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The Ravens haven’t lost to the Cleveland Browns since the George W. Bush administration and will try to continue that trend at FirstEnergy Stadium on Sunday in the 30th all-time meeting between these teams.
In dumping veterans Bryant McKinnie, Marcus Spears, and Michael Huff, coach John Harbaugh hopes his team will respond positively after an underwhelming 3-4 start that’s put the Ravens below the .500 mark this late in a season for the first time since 2007. Baltimore is 5-0 coming off its bye week in the Harbaugh era and plays Cleveland following an off-week for the second straight season.
Losers of three straight, the Browns look much different offensively as veteran Jason Campbell is now the starting quarterback and former Raven Willis McGahee has replaced 2012 first-round pick Trent Richardson, who was traded to Indianapolis after Cleveland’s Week 2 loss to the Ravens. Unlike that game in Baltimore, explosive wide receiver Josh Gordon will be available to challenge the Ravens secondary and has caught 32 passes for 582 yards and three touchdowns in six games this season.
It’s time to go on the record as the Ravens lead the all-time series by an overwhelming 22-7 margin and are 10-4 in Cleveland. Despite Baltimore’s current 11-game winning streak over the Browns, three of the last four contests have been decided by eight points or less.
Here’s what to expect as the Ravens try to climb back to the .500 mark and improve their all-time record coming off a bye week to 13-5 …
1. A new and undersized left guard isn’t going to help jump-start the Ravens running game after the bye. It’s true that Kelechi Osemele wasn’t playing at a high level, but news of him likely undergoing season-ending back surgery is bad for the rest of the season. A.Q. Shipley is giving up four inches and over 20 pounds compared to Osemele, leaving the Ravens undersized at both center and left guard. There have been whispers of Juan Castillo’s influence waning and Andy Moeller being given a bigger voice in coaching the offensive line, so it will be interesting to see how the unit looks against one of the league’s better defenses. Ray Rice and Bernard Pierce appear to be healthy, but Browns nose tackle Phil Taylor will be a handful for the interior line and the front seven will keep the Ravens under 85 rushing yards for the sixth time in eight games this year.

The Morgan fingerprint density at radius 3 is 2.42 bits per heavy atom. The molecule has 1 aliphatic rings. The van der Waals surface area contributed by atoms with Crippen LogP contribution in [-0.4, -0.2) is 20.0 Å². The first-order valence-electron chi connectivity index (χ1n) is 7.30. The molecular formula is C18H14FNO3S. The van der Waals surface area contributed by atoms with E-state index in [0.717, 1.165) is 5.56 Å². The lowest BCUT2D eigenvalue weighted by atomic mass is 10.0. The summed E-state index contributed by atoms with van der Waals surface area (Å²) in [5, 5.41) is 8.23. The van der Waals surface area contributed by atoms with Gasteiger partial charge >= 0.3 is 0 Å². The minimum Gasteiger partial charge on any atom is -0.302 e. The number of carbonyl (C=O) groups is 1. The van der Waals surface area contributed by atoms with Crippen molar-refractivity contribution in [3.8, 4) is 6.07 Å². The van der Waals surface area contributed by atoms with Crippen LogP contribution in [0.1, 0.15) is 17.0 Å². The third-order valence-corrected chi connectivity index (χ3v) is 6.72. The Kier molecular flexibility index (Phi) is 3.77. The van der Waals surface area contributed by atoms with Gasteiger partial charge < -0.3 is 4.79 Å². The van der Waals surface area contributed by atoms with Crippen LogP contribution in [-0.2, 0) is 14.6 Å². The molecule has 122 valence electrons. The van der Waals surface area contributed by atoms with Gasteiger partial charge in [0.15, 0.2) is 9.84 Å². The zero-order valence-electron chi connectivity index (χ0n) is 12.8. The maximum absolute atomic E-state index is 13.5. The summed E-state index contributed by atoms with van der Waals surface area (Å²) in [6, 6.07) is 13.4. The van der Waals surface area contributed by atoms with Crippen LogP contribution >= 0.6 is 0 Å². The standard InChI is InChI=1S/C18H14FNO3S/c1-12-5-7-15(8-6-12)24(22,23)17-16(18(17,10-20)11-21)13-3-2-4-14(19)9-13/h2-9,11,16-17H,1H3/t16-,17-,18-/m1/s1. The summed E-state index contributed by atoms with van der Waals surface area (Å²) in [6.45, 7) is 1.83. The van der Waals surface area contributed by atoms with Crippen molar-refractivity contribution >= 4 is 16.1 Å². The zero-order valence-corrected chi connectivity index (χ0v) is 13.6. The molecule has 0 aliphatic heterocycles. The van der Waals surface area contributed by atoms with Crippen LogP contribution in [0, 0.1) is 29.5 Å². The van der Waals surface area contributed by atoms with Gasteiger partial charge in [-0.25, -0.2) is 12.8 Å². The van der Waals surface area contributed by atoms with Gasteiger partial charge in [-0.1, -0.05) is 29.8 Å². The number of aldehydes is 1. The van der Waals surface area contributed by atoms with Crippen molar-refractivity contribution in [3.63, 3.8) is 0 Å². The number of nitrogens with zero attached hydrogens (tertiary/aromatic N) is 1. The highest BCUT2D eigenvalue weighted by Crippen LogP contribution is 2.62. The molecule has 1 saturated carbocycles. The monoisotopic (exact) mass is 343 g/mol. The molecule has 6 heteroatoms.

2. With more responsibility on Joe Flacco’s shoulders, the quarterback will throw for two touchdowns and go over 275 yards. The increased use of the no-huddle offense and three wide receivers in Pittsburgh was likely a preview of what we’ll see more frequently in the second half of the year as the Ravens can’t count on the running game to suddenly make drastic improvements after averaging a league-worst 2.8 yards per carry. The bye week allowed offensive coordinator Jim Caldwell to devise creative ways to get the ball to Torrey Smith while also utilizing the skills of Jacoby Jones, Tandon Doss, and Marlon Brown. Cleveland has struggled lately against the pass and the Ravens need Flacco to step up his performance in the second half despite several factors working against him. He’ll come through with solid but unspectacular pass protection in front of him.
3. Browns tight end Jordan Cameron will catch a touchdown pass to follow up a strong performance against the Ravens in Week 2. Baltimore didn’t have to face Gordon in Week 2 and will need to watch him closely as a deep threat, but Cameron is the more dangerous target in the red zone and had 95 receiving yards against the Ravens earlier this season. The 6-foot-5 receiver will be a difficult matchup regardless of whether a linebacker or a safety attempts to cover him, and I expect defensive coordinator Dean Pees to throw as many different coverage looks as he can at Campbell. The Browns haven’t been able to run the football all season and that won’t change on Sunday, putting the ball in Campbell’s hands and the veteran will lean on his stud tight end for much of the afternoon.
4. With Terrell Suggs locked up with Pro Bowl tackle Joe Thomas all day, Elvis Dumervil will star for the Ravens’ pass rush with two sacks. In Week 2, Suggs had a strong performance against Thomas, but he won’t have as much success this time around. However, Dumervil will draw frequent matchups against right tackle Mitchell Schwartz, who isn’t nearly as accomplished and struggled throughout the Week 2 game. The Browns have given up 28 sacks this season while the Ravens have collected 25 in seven games. The Baltimore defense hasn’t been very dynamic in terms of creating turnovers and setting the offense up on a short field, but it has pressured quarterbacks throughout the season. Campbell was impressive in throwing for 293 yards and two touchdowns against a very tough Kansas City defense in a losing effort last week, but lighting won’t strike twice.
5. Superior efficiency in the red zone will be the difference as the Ravens find a way to win their 12th straight over Cleveland in a 20-16 final. Much like the last handful of games between these teams, scoring opportunities will be at a premium as both offenses have faced their challenges all season. The defenses are the main strengths of each team, but the Ravens rank first in red-zone defense (allowing touchdowns on 26.3 percent of red-zone trips) while the Browns rank only 30th (65.2 percent). In a close, low-scoring game that could come down to the final possession or two, the Ravens will make the big play they need while Cleveland will come up short as they have so many times in the Harbaugh era despite Baltimore appearing as vulnerable as ever for a loss to the AFC North foe on Sunday.